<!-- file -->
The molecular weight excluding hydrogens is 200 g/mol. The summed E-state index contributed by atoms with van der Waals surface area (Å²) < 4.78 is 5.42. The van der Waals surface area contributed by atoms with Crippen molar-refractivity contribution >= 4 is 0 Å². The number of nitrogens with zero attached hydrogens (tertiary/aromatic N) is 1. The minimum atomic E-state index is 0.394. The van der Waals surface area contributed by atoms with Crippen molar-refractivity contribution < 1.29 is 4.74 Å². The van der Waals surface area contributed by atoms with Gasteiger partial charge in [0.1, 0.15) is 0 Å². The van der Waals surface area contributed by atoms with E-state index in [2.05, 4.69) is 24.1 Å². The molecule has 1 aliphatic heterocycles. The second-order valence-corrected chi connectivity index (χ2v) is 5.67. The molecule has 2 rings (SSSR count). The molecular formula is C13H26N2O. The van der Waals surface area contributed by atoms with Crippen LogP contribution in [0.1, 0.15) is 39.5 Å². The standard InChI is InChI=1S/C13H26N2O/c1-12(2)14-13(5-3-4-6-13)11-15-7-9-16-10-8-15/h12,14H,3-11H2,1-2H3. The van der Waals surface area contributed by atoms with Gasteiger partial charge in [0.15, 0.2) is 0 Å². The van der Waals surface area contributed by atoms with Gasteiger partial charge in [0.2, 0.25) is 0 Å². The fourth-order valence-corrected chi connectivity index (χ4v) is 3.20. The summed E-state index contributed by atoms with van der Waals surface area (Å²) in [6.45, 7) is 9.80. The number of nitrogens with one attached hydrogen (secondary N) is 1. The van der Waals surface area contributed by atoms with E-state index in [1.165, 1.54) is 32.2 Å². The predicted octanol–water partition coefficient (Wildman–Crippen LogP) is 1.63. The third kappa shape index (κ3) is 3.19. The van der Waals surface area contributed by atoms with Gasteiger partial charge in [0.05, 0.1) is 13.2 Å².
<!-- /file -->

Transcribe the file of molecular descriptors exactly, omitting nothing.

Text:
The molecular weight excluding hydrogens is 200 g/mol. The summed E-state index contributed by atoms with van der Waals surface area (Å²) < 4.78 is 5.42. The van der Waals surface area contributed by atoms with Crippen molar-refractivity contribution >= 4 is 0 Å². The number of nitrogens with zero attached hydrogens (tertiary/aromatic N) is 1. The minimum atomic E-state index is 0.394. The van der Waals surface area contributed by atoms with Crippen molar-refractivity contribution < 1.29 is 4.74 Å². The van der Waals surface area contributed by atoms with Gasteiger partial charge in [0.1, 0.15) is 0 Å². The van der Waals surface area contributed by atoms with E-state index in [2.05, 4.69) is 24.1 Å². The molecule has 1 aliphatic heterocycles. The second-order valence-corrected chi connectivity index (χ2v) is 5.67. The molecule has 2 rings (SSSR count). The molecular formula is C13H26N2O. The van der Waals surface area contributed by atoms with Crippen LogP contribution in [0.1, 0.15) is 39.5 Å². The standard InChI is InChI=1S/C13H26N2O/c1-12(2)14-13(5-3-4-6-13)11-15-7-9-16-10-8-15/h12,14H,3-11H2,1-2H3. The van der Waals surface area contributed by atoms with Gasteiger partial charge in [0.15, 0.2) is 0 Å². The van der Waals surface area contributed by atoms with Gasteiger partial charge in [0.2, 0.25) is 0 Å². The fourth-order valence-corrected chi connectivity index (χ4v) is 3.20. The summed E-state index contributed by atoms with van der Waals surface area (Å²) in [6.45, 7) is 9.80. The number of nitrogens with one attached hydrogen (secondary N) is 1. The van der Waals surface area contributed by atoms with E-state index in [1.165, 1.54) is 32.2 Å². The predicted octanol–water partition coefficient (Wildman–Crippen LogP) is 1.63. The third kappa shape index (κ3) is 3.19. The van der Waals surface area contributed by atoms with Gasteiger partial charge in [0.05, 0.1) is 13.2 Å².